If Floridians went to the polls today, literally this very day, there's a pretty good chance at least 50 percent of voters in the state would support gay marriage. Unfortunately, that still wouldn't mean there'd be gay wedding chapels popping up in Wilton Manors and South Beach by the end of the year. You need 60 percent to pass a constitutional amendment in Florida, which means the state could still be at least a decade away from seeing marriage equality.
A Quinnipiac poll from December 2012 showed that 43 percent of Floridians supported same-sex marriage. Forty-seven percent still opposed the idea. Twelve percent remained undecided.
A more recent Public Policy Polling survey from last month showed a slightly more favorable result. Thirty-eight percent of Floridians supported same-sex marriage, 37 percent supported civil unions, and only 23 percent flat-out opposed any legal recognition of same-sex unions. Two percent were "not sure." (A quick note to pollsters: Stop including civil unions as an option. Now that there is a big difference between civil unions and actual marriage thanks to the repeal of DOMA, there's not likely to be much effort or money put into passing civil unions anymore.)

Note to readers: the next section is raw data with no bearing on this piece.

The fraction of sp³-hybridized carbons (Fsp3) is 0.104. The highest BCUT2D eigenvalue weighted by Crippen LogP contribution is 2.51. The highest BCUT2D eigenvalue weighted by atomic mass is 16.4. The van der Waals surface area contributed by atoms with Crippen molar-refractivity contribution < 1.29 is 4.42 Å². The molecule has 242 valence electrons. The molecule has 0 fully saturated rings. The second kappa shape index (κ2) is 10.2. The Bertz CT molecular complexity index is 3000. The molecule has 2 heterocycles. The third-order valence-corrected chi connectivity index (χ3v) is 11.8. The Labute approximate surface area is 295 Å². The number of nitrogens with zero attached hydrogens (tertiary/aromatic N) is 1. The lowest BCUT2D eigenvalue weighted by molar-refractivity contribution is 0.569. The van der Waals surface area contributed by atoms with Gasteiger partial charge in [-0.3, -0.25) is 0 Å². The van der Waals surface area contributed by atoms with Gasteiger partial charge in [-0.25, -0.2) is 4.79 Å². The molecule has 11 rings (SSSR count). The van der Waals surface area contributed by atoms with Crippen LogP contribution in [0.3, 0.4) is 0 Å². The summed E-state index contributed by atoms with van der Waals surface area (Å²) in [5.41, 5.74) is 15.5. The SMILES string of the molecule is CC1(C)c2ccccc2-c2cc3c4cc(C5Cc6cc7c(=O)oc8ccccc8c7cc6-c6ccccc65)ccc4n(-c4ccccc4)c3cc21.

So maybe an optimist might think, Well, all you've got to do is flip 60 percent of those civil union supporters to full-on marriage supporters, and you've got your 60 percent overall. Maybe the 2014 amendment Equal Marriage Florida is pursuing an attainable goal. After all, Rick Scott will be up for re-election. His Republican support at this point is lukewarm at best, and Democrats are eager to see him go, so it's possible you could see a more liberal-leaning midterm electorate than usual.
New York Times math whiz Nate Silver isn't that optimistic, though.
Yesterday he released a projection of gay marriage support across each state. He projects that by 2016, 52.9 percent of Floridians would support gay marriage. Florida and Virginia would be the first two Southern states where a majority would support gay marriage.
Unfortunately, we need that 60 percent. Silver projects that in 2020, 59.3 percent of Floridians would support gay marriage, at least according to polls. So according to him, only sometime in the 2020s would a state amendment legalizing gay marriage in Florida become a slam dunk.
However, Silver admits his projections might not be perfect.
"It's also possible, of course, that the Supreme Court decision could somehow kick-start public support for same-sex marriage, causing it to accelerate faster, or that the recent spate of Democratic and Republican politicians coming out in favor of it could do so," he writes.
Whatever the case, Floridians passing an amendment is a lot more likely than the legislature doing anything about it. We're talking about the legislative body that ignored a domestic partnership bill and instead passed a meaningless bong-banning bill this session, and with gerrymandering, it's unlikely Democrats will control either house anytime soon.
Doom-and-gloom projections or not, one activist is already taking a crack at a new amendment. Vanessa Brito has begun gathering signatures with the goal of hitting a million by February.
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